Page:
Mexican Chef Says She's Fed Up With Tex-Mex: Bring on the Chiles

Margarita Carrillo Arronte wants people to know that real Mexican cooking is light and healthy. From left: Corn Soup; BBQ Langoustine; Chicken in Lemon, as featured in "Mexico the Cookbook." Source: Phaidon

Chef Margarita Carrillo Arronte is frustrated.

She considers the cuisine of her native Mexico to be among the world's finest. Yet everywhere she goes, people talk to her about Tex-Mex food and peppers that blow a hole in your tongue.

"People have this wrong idea that Mexican cuisine is cheap, oily, fattening, spicy, and so hot it burns your mouth," she says in an interview in London. "Real Mexican food is refined, the flavors are elegant. It's a very nourishing cuisine."

Carrillo Arronte, whose restaurants include Don Emiliano (San Jose del Cabo, Mexico) and Casa Mexico (Mexico City), is touring the world to promote "Mexico, the Cookbook." The new book features 700 recipes, from tortillas to rabbit in prune and chili sauce, not to mention pumpkin seed fudge.

"I feel very frustrated by the image of Mexican food," she says. "It's why I started to travel, and I thank God for the opportunity to spread the word. I used to get angry. Not anymore. I just feel sad, and I tell people they are wrong and, whenever I can, I invite them to taste the food in the correct places. The best Mexican food is in the homes. Most people's experience is in Tex-Mex restaurants, which is not Mexican.

Delicious Diversity

"Mexican food is so diverse, we shouldn't even say Mexican cuisine. It's Mexican cuisines, because we are a large country and the different regions have different styles because of the geographical characteristics, and also the indigenous peoples that live in this certain areas cook in different ways.

"Our cuisine is completely mingled with our culture and our religion. We are a Catholic country and with all the social events, we have a dish for every occasion. We Mexicans just need a small excuse to get together and have a party."

Carrillo Arronte was a student in London in the early 1970s, living in a hostel run by nuns and eating heavy food that made her pile on weight. She missed Mexican food so much, she even tried a restaurant called El Sombrero. One can only guess what a Mexican venue in London might have been in those days.

She smiles and says she hears things are better, mentioning Thomasina Miers, the chef behind Wahaca restaurants.

¿Viva Peru?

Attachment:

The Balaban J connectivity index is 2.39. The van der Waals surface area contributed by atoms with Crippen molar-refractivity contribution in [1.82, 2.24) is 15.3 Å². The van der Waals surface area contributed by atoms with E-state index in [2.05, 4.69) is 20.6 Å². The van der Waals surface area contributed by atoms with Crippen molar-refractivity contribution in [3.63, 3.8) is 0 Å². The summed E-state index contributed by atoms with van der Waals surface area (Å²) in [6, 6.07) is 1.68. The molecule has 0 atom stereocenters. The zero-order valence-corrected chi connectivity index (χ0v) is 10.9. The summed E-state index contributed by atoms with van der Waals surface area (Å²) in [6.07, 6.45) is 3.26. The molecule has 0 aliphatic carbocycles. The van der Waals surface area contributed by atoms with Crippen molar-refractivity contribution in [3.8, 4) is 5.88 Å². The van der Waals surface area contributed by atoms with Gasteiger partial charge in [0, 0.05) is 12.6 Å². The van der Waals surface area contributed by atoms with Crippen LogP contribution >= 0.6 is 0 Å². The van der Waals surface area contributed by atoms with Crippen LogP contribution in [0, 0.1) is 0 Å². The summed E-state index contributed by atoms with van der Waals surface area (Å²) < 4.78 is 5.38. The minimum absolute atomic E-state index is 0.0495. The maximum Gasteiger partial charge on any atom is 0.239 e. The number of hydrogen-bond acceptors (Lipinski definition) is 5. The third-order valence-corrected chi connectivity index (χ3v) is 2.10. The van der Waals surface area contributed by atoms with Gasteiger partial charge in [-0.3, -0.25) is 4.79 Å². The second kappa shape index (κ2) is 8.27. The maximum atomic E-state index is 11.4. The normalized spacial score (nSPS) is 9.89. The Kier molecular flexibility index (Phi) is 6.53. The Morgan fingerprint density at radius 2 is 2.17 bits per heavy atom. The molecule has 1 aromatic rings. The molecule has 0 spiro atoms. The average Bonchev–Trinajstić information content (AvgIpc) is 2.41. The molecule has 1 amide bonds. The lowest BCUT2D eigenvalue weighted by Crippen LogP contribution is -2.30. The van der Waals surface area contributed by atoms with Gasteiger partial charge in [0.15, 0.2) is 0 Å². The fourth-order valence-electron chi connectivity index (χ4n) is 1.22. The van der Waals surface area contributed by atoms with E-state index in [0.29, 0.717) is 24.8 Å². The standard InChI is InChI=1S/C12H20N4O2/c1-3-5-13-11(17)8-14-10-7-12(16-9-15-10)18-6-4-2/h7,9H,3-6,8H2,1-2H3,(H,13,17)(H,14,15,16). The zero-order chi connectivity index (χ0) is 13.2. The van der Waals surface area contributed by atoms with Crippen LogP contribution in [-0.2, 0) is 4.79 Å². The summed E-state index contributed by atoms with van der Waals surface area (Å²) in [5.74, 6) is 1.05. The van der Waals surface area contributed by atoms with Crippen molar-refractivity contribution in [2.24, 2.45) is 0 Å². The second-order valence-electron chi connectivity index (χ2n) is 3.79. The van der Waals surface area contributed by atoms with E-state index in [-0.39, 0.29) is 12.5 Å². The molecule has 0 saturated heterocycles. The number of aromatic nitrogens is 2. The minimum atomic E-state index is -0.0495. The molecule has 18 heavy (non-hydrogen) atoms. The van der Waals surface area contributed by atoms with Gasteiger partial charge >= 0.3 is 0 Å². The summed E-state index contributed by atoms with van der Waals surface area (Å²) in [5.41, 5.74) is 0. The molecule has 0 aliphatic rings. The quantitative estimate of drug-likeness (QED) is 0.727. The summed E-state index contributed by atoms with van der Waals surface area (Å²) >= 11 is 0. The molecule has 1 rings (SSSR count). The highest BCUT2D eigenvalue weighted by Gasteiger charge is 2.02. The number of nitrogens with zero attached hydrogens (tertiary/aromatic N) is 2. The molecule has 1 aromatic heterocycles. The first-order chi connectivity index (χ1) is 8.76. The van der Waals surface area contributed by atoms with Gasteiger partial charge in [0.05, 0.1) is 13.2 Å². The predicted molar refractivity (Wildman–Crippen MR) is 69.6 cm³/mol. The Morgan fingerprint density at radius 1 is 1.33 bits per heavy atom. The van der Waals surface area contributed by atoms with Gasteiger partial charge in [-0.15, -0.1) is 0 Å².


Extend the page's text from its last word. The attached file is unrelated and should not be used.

In London these days, much of the buzz is around Peruvian cuisine rather than Mexican. Does that trouble her?

"I'm very glad that another cuisine like Peruvian, which I like and respect very much, is coming in fashion," she says. "But you have to understand that Mexican food for many years has been taken out from Mexico by foreigners, and they have opened so-called Mexican restaurants all over the world. And what they cook is Tex-Mex.

"But Peruvian food had never been out, and now the Peruvian food that is going out has passed through the hands of chefs like Gaston Acurio, who has selected or refined it, and they have very important support from the government. Peruvian food is very good, but the phenomenon is completely different."

Tacos L.A.

Carrillo Arronte misses Mexican cuisine when she travels, none more so when she was traveling the U.S. recently.

"In L.A. it was 2 a.m. and I was starving and I asked the lady who was escorting me, 'Please I need to eat something.' After two weeks I needed a real taco. And she took me to a little place, a hole in the wall called Tacos Mexico, where I had tacos exactly the same as in Mexico.

"I couldn’t believe it. Exactly the same: no fat, no frying, the sauce was authentic, the meat cooked in the same steamed way, delicious. And they took credit cards. In Mexico, when you find these little places, they don’t take cards."

To whet your appetite, are a couple of simple recipes from courtesy of Chef Carrillo Arronte.

Easy Recipes


Hot Chocolate (Chocolate con Leche)

  • 3 1/2 oz/100g dark Mexican chocolate, chopped
  • 6 1/4 cups (50 fl oz/1.5 liters) milk
  • 1 cinnamon stick (optional)

Put the chocolate into a saucepan, add the milk and cinnamon stick, and heat gently, stirring until the chocolate has melted. As the mixture begins to bubble in the pan, reduce the heat and simmer for a few minutes. Transfer 1 cup (9 fl oz/250 ml) of the chocolate to a bowl and whisk with an electric mixer until it is foamy, then pour into a mug. Whisk and pour the remaining chocolate milk in the same way.

Serve immediately.


Raw Tomato Salsa (Salsa Roja de Tomate Cruda)

  • 3 tomatoes, finely chopped
  • 2 tablespoons finely chopped onion
  • 5 green serrano chilis, seeded and finely chopped
  • 6 tablespoons cilantro (coriander), finely chopped
  • sea salt

Combine the tomatoes, onion, chilis, and cilantro (coriander) in a small bowl and season with salt to taste. Serve with meat, fish, or poultry, or with tacos. Note: This salsa may also be processed in a food processor or blender, but reserve the cilantro to sprinkle over it when serving.

"Mexico, the Cookbook" is published by Phaidon. It is listed at 29.95 pounds in the U.K. and $49.95 in the U.S.

(Richard Vines is the chief food critic for Bloomberg. Follow him on Twitter @richardvines)

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